It arrives as the people of Atlanta take time off from their jobs to file into City Hall demanding investment in communities, not Cop City.

In the introduction of What Things Cost, editors Ashley M. Jones and Rebecca Gayle Howell make clear their intention to explore the many ways labor shapes us. The anthology was inspired by the Poor People's Campaign, Martin Luther King Jr.'s final project before his assassination in 1968. Now led by Rev. William J. Barber II, Jones and Howell describe how the campaign was originally an effort to bring together a multiracial coalition of the working poor to demand the government enact radical change against what King called "the evils of modern corporate society." 

The campaign, which called for access to land and capital for everyone, was brought to a standstill by King's murder. His fellow leaders redirected their political energy, ultimately centering the recently struck down affirmative action measure and abandoning a vision for broader economic changes.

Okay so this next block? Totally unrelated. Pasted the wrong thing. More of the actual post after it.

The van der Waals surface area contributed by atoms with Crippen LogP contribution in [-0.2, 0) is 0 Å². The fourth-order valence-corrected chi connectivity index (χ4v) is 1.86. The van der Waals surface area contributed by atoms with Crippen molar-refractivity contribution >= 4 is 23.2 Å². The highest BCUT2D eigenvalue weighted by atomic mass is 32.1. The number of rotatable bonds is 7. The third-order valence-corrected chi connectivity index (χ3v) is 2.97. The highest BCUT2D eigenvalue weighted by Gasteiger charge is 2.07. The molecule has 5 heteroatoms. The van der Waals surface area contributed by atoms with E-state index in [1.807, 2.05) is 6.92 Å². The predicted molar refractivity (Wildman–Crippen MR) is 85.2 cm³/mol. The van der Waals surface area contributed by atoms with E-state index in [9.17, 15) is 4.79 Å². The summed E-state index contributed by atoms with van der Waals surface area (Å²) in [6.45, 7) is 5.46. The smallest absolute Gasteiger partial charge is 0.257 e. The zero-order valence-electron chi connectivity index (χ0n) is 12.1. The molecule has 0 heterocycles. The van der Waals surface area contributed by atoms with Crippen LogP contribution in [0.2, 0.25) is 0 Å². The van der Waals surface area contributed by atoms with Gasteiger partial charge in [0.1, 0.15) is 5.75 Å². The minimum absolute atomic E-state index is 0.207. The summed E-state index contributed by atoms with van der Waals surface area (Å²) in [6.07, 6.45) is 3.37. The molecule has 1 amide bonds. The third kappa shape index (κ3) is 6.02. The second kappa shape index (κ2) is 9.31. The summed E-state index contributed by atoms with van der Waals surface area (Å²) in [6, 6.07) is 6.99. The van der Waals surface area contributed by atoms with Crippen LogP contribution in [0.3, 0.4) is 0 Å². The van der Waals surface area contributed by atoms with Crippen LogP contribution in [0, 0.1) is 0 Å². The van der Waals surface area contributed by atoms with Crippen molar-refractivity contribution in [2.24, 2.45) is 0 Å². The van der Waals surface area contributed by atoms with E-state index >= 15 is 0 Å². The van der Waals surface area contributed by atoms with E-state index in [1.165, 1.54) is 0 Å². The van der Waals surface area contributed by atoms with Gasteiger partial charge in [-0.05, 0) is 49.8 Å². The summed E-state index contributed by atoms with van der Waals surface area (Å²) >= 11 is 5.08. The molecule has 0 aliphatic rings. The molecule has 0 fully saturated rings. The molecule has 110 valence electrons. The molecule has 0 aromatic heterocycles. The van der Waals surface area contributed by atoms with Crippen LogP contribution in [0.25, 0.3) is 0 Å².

Dr. Martin Luther King Jr.'s Economic Bill of Rights:

1. A meaningful job at a living wage for every employable citizen.

2. A secure and adequate income for all who cannot find jobs or for whom employment is inappropriate.

3. Access to land as a means to income and livelihood.

4. Access to capital as a means of full participation in the economic life of America.

5. Recognition by law of the right of people affected by government programs to play a truly significant role in determining how they are designed and carried out.

Decades later, King's legacy having been whitewashed and watered down to a more palatable message of Black-and-white hand holding, many people remain unaware of King's Economic Bill of Rights—none of which has been realized.